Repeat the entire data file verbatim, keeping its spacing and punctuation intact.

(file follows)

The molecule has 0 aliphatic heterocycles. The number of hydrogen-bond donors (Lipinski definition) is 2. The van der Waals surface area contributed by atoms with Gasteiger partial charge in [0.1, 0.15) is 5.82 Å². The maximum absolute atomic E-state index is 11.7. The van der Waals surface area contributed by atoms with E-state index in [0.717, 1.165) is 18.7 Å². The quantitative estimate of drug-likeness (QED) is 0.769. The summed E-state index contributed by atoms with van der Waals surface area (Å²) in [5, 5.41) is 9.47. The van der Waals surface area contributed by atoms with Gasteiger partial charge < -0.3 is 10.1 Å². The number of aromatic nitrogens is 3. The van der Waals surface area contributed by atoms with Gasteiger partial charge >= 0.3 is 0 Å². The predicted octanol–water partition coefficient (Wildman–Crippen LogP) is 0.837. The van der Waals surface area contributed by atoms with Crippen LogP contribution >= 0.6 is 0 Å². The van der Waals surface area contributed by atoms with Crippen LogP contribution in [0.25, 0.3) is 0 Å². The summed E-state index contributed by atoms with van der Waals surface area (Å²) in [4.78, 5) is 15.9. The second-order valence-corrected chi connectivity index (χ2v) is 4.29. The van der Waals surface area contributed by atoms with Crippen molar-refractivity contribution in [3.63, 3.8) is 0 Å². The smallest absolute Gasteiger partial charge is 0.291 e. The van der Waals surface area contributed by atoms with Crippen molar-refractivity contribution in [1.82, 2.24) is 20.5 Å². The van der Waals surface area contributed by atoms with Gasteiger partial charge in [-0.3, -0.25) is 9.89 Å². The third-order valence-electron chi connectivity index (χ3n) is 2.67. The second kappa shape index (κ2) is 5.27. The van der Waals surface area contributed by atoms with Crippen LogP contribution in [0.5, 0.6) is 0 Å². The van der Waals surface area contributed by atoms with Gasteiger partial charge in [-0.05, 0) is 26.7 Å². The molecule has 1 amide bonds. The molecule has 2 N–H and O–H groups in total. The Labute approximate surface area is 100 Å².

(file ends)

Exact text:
The molecule has 0 aliphatic heterocycles. The number of hydrogen-bond donors (Lipinski definition) is 2. The van der Waals surface area contributed by atoms with Gasteiger partial charge in [0.1, 0.15) is 5.82 Å². The maximum absolute atomic E-state index is 11.7. The van der Waals surface area contributed by atoms with E-state index in [0.717, 1.165) is 18.7 Å². The quantitative estimate of drug-likeness (QED) is 0.769. The summed E-state index contributed by atoms with van der Waals surface area (Å²) in [5, 5.41) is 9.47. The van der Waals surface area contributed by atoms with Gasteiger partial charge < -0.3 is 10.1 Å². The number of aromatic nitrogens is 3. The van der Waals surface area contributed by atoms with Gasteiger partial charge >= 0.3 is 0 Å². The predicted octanol–water partition coefficient (Wildman–Crippen LogP) is 0.837. The van der Waals surface area contributed by atoms with Crippen LogP contribution >= 0.6 is 0 Å². The van der Waals surface area contributed by atoms with Crippen LogP contribution in [0.25, 0.3) is 0 Å². The summed E-state index contributed by atoms with van der Waals surface area (Å²) in [4.78, 5) is 15.9. The second-order valence-corrected chi connectivity index (χ2v) is 4.29. The van der Waals surface area contributed by atoms with Crippen molar-refractivity contribution in [3.63, 3.8) is 0 Å². The smallest absolute Gasteiger partial charge is 0.291 e. The van der Waals surface area contributed by atoms with Crippen molar-refractivity contribution in [1.82, 2.24) is 20.5 Å². The van der Waals surface area contributed by atoms with Gasteiger partial charge in [-0.3, -0.25) is 9.89 Å². The third-order valence-electron chi connectivity index (χ3n) is 2.67. The second kappa shape index (κ2) is 5.27. The van der Waals surface area contributed by atoms with Crippen LogP contribution in [0.5, 0.6) is 0 Å². The van der Waals surface area contributed by atoms with Gasteiger partial charge in [-0.05, 0) is 26.7 Å². The molecule has 1 amide bonds. The molecule has 2 N–H and O–H groups in total. The Labute approximate surface area is 100 Å².